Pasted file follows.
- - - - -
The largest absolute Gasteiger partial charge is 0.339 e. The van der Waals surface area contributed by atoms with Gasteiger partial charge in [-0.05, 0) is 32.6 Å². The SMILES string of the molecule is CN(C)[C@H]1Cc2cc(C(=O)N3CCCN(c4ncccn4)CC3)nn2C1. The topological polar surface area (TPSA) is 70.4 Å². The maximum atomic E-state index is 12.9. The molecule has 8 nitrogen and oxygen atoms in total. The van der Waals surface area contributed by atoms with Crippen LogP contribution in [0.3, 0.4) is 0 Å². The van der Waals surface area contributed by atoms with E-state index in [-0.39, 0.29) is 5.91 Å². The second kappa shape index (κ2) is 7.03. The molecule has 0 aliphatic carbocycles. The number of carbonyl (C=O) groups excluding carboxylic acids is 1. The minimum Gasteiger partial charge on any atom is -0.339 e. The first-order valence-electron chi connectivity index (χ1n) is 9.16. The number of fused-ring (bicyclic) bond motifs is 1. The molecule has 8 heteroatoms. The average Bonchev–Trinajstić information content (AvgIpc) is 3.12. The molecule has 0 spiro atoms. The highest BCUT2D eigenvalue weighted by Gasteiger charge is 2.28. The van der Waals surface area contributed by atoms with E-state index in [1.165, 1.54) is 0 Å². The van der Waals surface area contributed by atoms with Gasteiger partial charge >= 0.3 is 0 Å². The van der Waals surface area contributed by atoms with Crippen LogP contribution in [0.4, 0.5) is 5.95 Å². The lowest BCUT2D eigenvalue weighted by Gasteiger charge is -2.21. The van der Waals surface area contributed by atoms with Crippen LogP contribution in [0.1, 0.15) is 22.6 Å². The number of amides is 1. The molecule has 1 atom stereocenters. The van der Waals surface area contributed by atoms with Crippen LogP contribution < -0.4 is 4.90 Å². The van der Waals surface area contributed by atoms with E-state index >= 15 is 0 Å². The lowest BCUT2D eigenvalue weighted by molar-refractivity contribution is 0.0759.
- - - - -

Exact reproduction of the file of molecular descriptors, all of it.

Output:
The largest absolute Gasteiger partial charge is 0.339 e. The van der Waals surface area contributed by atoms with Gasteiger partial charge in [-0.05, 0) is 32.6 Å². The SMILES string of the molecule is CN(C)[C@H]1Cc2cc(C(=O)N3CCCN(c4ncccn4)CC3)nn2C1. The topological polar surface area (TPSA) is 70.4 Å². The maximum atomic E-state index is 12.9. The molecule has 8 nitrogen and oxygen atoms in total. The van der Waals surface area contributed by atoms with Crippen LogP contribution in [0.3, 0.4) is 0 Å². The van der Waals surface area contributed by atoms with E-state index in [-0.39, 0.29) is 5.91 Å². The second kappa shape index (κ2) is 7.03. The molecule has 0 aliphatic carbocycles. The number of carbonyl (C=O) groups excluding carboxylic acids is 1. The minimum Gasteiger partial charge on any atom is -0.339 e. The first-order valence-electron chi connectivity index (χ1n) is 9.16. The number of fused-ring (bicyclic) bond motifs is 1. The molecule has 8 heteroatoms. The average Bonchev–Trinajstić information content (AvgIpc) is 3.12. The molecule has 0 spiro atoms. The highest BCUT2D eigenvalue weighted by Gasteiger charge is 2.28. The van der Waals surface area contributed by atoms with E-state index in [1.165, 1.54) is 0 Å². The van der Waals surface area contributed by atoms with Gasteiger partial charge >= 0.3 is 0 Å². The van der Waals surface area contributed by atoms with Crippen LogP contribution in [0.4, 0.5) is 5.95 Å². The lowest BCUT2D eigenvalue weighted by Gasteiger charge is -2.21. The van der Waals surface area contributed by atoms with Crippen LogP contribution in [0.1, 0.15) is 22.6 Å². The number of amides is 1. The molecule has 1 atom stereocenters. The van der Waals surface area contributed by atoms with Crippen LogP contribution < -0.4 is 4.90 Å². The van der Waals surface area contributed by atoms with E-state index >= 15 is 0 Å². The lowest BCUT2D eigenvalue weighted by molar-refractivity contribution is 0.0759.